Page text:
It took Special Crimes Unit investigator Debra Gard nearly two years to put together the fraud case against Gold Country Lenders that resulted in the arrest and prosecution of CEO Phil Lester and his wife, Ellen, CFO Susan Laferte, and business partner Jon Blinder.
What she allegedly uncovered was a collapsing house of cards that enmeshed dozens of investors who lost at least $4 million on the charged counts alone.
The charges allege that Gold Country Lenders engaged in a pattern of theft and fraud-related crimes for more than eight years. Phil Lester and Laferte have been charged with 66 felony counts of elder abuse, securities fraud and conspiracy. Blinder was charged with four felony counts of securities fraud.
“Lester’s financial promises were unsustainable,” Gard wrote in her declaration in support of the arrest warrant. “His empire was spiraling out of control and becoming a vast Ponzi scheme … As the losses mounted, Phil Lester became ever more desperate.”
Phil Lester allegedly would issue fractional deeds of trust secured by property that he either owned outright or in partnership with other developers, and Laferte allegedly would solicit money for projects that then was used to pay investors on other projects in a risky shell game.
On many of the projects, investors allegedly were not informed that Phil Lester was the property owner, partner, developer, appraiser and/or borrower, as well as the loan broker.
Unbeknownst to many of Lester’s investors, he had no money of his own to fund the projects or pay the investors, Gard said.
In many cases, investors allegedly were not told that their money would not be used for the stated purpose but instead would be used to make interest or principal payments to other investors — and that the investments were, in some cases, not secured as promised.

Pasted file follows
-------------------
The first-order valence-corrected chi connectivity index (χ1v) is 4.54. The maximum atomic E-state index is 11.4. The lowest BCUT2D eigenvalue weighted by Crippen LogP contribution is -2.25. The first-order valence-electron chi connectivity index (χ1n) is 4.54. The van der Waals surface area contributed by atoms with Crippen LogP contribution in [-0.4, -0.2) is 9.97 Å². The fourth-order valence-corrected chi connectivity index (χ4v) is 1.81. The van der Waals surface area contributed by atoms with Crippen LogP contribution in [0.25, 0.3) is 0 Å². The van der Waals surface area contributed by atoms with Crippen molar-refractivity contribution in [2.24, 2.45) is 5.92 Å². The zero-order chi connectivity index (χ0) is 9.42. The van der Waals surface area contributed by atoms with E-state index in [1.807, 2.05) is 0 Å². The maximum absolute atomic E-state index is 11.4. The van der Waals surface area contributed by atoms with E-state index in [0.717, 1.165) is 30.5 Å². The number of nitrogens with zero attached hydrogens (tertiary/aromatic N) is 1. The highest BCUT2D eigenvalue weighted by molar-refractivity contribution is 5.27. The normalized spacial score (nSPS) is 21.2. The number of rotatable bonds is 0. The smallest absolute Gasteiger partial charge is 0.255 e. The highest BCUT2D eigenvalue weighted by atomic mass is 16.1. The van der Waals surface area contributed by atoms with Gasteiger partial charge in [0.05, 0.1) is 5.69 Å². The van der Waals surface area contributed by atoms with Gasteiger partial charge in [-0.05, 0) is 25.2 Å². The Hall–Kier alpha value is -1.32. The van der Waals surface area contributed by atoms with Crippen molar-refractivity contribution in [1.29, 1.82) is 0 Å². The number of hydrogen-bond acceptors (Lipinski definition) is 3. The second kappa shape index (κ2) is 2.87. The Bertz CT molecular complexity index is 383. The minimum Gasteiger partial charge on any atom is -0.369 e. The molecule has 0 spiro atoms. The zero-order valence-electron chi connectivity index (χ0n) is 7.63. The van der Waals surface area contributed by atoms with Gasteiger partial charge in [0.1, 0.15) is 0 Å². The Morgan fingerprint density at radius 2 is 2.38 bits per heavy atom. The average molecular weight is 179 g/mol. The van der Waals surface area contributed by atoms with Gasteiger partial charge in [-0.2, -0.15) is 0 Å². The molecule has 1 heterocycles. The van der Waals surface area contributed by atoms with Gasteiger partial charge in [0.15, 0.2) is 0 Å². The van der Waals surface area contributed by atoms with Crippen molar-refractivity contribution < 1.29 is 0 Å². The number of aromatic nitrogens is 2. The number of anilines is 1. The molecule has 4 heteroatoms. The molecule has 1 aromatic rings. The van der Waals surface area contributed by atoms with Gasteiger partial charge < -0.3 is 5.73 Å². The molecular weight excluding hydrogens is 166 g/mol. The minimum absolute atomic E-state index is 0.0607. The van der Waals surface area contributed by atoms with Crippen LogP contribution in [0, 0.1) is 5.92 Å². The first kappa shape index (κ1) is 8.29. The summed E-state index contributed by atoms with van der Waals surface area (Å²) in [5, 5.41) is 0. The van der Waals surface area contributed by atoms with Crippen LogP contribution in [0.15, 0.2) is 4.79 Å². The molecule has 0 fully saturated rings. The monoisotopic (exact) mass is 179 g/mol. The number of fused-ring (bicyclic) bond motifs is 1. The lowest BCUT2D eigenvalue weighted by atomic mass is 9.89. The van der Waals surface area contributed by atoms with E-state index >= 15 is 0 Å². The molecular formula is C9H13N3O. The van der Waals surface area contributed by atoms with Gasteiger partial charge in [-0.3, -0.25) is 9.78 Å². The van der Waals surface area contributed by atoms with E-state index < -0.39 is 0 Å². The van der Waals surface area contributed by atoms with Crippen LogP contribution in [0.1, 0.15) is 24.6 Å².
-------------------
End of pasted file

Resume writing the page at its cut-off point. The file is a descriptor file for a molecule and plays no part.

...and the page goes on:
According to Gard, everything went well for Gold Country Lenders initially — but that success “sowed the seeds” of Phil Lester’s downfall.
Phil Lester became a licensed broker in 1985, moving to Nevada County in the late 1980s. He licensed Gold Country Lenders as a real estate company in 1992 and hired Laferte, his sister, as a salesperson. Laferte became a broker in 2001.
Phil Lester became more ambitious and started doing real estate development projects by putting people together to fund projects rather than seeking bank funding, Gard said.
Phil and Ellen Lester created partnerships and limited liability companies to own and fund the projects, and the Lesters and Laferte cultivated a large number of investors. But then, according to Gard, the economic downturn led to Lester over-extending because he had borrowed on multiple multi-million-dollar projects at the same time.
Gard’s investigation allegedly reveals a spiraling web of mounting losses and increasingly frantic attempts to cover those losses by rolling over loans and renaming projects, among other tactics. The two projects that Gard primarily focused on were Deer Creek Pines/Kenny Ranch, which formed the basis for 16 of the charges in the arrest warrant, and Osborne Hill, with 30 charges.
Developer Steve Elder bought the Kenny Ranch property (off Ridge Road and Rough and Ready Highway) in 2000, paying $1.5 million with a private loan facilitated by Lester. Lester and Elder partnered on two projects on the property — Deer Creek Pines and Kenny Ranch Inc., which were registered that same year.
Toxic waste issues were a problem from the get-go with the property; Elder was advised to enter into a voluntary clean-up agreement in January 2001.
That same year, Gold Country Lenders loaned $500,000 to Deer Creek Pines through the sale of “subscription units,” which were being sold by Laferte. Laferte failed to inform investors that Phil Lester was a partner, and failed to inform them of the toxic waste issues, Gard said.